Gorey Regatta offers local and visiting yachtsmen an annual opportunity to compete against each other in a range of classes, but its origins lie in Gorey’s oyster fishing industry in the middle of the 19th century.
Today’s organising committee place the date of the first regatta in 1857, although other sources suggest that it may have been five years earlier. Racing was initially confined to working oyster dredgers and their crews, competing for prizes offered by the merchants associated with their industry. It was an annual opportunity for hard-working men to let their hair down.
Apart from the war years the regatta has been held annually ever since. The original competitors were both hard-working and hard-drinking and it is said that almost every house on Gorey Pier and around sold gin at 1d a glass.
Racing was highly competitive and dirty tricks quite common, so much so that crews guarded their vessels overnight before the racing. In addition to the serious events the regatta also offered all the fun of the fair, with pillow fights on greasy poles, hunting of live ducks and rowing and sculling races.
Gradually additional classes were added and the regatta attracted competitors from all over the island, and in the years between the World Wars French yachtsmen were regular participants in their own special classes.
It is remarkable to note in this extract from the Jersey Times of 4 September 1857 that people from the town and west of the island who attended the regatta travelled by boat from St Helier. There was no railway then and, although the road from town had been completed, there would not have been sufficient carriages available to carry the numbers involved.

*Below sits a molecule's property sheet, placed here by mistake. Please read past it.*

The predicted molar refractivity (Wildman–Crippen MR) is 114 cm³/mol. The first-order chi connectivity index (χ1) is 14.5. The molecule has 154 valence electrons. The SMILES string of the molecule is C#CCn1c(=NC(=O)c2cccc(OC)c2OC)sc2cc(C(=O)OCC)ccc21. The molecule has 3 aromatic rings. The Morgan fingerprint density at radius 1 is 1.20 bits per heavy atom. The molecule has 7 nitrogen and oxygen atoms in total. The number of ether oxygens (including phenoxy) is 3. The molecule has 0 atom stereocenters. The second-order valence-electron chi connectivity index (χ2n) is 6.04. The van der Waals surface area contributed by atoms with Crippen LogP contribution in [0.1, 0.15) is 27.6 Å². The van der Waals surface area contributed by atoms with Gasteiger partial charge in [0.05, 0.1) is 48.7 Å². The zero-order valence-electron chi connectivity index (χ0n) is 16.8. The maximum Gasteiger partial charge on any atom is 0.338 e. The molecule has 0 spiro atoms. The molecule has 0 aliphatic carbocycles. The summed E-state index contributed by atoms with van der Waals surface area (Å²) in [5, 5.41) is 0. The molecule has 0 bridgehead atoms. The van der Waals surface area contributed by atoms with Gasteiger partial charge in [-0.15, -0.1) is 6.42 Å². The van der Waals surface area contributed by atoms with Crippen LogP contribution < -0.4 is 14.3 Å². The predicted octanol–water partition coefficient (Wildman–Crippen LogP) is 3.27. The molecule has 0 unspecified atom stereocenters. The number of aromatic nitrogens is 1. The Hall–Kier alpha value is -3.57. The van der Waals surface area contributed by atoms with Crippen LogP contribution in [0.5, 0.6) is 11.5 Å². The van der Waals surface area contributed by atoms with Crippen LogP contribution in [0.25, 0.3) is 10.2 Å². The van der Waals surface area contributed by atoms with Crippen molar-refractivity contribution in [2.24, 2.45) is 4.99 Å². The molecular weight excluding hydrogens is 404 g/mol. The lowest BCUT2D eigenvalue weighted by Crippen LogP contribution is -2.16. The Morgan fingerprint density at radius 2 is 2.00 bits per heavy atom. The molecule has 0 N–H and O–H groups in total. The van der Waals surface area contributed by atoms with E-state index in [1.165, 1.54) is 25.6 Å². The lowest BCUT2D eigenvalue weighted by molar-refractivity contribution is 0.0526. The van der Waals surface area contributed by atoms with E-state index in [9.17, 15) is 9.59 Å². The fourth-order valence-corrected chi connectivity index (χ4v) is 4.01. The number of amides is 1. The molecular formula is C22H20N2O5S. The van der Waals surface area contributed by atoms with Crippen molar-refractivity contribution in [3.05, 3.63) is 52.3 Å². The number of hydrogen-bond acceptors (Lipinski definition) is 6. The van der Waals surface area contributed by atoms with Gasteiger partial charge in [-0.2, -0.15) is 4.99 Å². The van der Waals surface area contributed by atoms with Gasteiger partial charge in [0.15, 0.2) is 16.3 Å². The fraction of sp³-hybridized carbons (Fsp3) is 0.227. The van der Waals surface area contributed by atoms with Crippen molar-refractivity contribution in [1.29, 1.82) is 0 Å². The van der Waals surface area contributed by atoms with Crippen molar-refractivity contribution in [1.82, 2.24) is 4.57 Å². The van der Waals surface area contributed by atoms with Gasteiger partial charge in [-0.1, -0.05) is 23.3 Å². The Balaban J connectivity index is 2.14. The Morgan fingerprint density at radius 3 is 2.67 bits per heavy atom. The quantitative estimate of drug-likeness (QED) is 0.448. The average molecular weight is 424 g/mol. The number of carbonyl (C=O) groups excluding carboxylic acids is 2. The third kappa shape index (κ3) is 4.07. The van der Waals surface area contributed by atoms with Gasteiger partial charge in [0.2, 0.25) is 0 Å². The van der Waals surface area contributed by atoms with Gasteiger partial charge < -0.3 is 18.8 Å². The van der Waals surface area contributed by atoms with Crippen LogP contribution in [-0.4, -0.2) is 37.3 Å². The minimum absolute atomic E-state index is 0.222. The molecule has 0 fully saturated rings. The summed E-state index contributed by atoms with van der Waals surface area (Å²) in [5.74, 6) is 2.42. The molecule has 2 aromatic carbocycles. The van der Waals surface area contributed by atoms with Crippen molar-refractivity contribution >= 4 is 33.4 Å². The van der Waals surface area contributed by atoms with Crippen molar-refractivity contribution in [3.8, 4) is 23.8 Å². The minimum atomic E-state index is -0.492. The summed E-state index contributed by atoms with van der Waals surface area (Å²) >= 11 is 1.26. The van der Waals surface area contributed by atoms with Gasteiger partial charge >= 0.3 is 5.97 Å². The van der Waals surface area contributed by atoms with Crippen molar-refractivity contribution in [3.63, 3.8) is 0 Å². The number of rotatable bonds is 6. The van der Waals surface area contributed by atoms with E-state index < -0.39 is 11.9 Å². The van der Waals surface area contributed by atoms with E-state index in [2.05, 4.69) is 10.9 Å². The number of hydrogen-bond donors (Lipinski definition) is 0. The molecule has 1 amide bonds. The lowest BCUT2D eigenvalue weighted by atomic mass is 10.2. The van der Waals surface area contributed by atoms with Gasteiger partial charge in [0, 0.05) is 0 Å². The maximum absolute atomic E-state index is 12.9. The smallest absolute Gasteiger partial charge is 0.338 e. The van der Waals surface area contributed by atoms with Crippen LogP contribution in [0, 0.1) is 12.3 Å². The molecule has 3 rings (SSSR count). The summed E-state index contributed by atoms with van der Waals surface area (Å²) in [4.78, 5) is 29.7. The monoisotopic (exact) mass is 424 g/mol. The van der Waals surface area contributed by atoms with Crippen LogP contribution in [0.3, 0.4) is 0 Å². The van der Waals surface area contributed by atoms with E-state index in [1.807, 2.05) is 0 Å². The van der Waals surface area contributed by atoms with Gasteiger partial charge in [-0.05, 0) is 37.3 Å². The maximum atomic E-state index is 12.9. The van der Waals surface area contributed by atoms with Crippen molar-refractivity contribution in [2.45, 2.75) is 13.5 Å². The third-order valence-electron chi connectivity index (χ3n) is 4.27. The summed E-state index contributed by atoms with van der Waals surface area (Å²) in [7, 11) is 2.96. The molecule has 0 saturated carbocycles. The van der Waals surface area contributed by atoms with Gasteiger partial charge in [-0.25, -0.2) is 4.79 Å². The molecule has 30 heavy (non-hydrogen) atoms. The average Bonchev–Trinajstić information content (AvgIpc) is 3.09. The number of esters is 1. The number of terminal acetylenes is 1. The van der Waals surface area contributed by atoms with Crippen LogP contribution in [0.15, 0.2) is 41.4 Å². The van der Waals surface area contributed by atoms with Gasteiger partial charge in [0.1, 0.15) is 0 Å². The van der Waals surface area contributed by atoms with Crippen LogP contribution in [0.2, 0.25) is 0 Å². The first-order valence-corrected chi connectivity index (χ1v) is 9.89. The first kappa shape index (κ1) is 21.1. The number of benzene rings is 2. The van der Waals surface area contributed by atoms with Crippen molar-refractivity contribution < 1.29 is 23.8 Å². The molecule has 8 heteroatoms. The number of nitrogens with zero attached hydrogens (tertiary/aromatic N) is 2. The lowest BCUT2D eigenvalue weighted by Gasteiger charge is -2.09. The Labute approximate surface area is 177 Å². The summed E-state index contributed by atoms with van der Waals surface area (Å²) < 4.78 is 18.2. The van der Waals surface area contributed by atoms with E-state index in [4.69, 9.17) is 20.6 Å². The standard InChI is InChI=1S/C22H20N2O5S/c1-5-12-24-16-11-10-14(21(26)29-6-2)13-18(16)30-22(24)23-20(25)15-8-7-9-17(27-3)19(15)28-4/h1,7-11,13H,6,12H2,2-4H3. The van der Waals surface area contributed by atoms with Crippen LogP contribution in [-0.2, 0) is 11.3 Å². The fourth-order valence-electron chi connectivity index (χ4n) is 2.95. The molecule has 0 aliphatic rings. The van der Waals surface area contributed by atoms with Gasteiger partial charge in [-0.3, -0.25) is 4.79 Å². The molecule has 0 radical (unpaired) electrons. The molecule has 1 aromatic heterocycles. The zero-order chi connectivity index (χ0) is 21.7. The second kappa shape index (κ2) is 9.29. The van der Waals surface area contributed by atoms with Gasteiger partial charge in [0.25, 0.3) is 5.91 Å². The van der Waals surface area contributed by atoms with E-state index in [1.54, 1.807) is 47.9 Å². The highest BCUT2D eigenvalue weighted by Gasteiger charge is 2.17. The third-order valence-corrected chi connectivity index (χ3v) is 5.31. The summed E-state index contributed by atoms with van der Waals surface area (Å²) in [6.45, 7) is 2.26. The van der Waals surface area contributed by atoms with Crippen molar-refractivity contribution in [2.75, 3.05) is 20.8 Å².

- "This nautical fete came off on Monday in Grouville Bay. The morning breeze promised well for the day's sport but it gradually lulled, and almost a dead calm succeeded, materially detracting from the interest of the sailing-matches. Crowds of persons thronged the pier of Gorey and the heights in its neighbourhood; and the steamers Venus and Comete and numerous cutters and boats, were filled with excursionists from the town. HMS Dasher and her tenders, the Mercury and the Ceres were gaily decked with flags for the occasion.
- "Between Jersey and the distant French coast the 24 cutters contended for the first and second prizes; and pending these contests the public were amused with duck-hunts in the harbour; a race along a greased bowsprit for a live pig attached to its foremost end, all the competitors falling into the water, but without accident.
- "At 6 o'clock the sailing boats had not returned, and it was found impractical to carry out the full programme of the day. As for rowing matches, there were none; a gig from St Helier, belonging to Mr F G De Ste Croix, was ready for any competitor, but none would accept the challenge."
St Martin Jersey, The Story of an Island Parish, Chris Blackstone and Katie Le Quesne, editors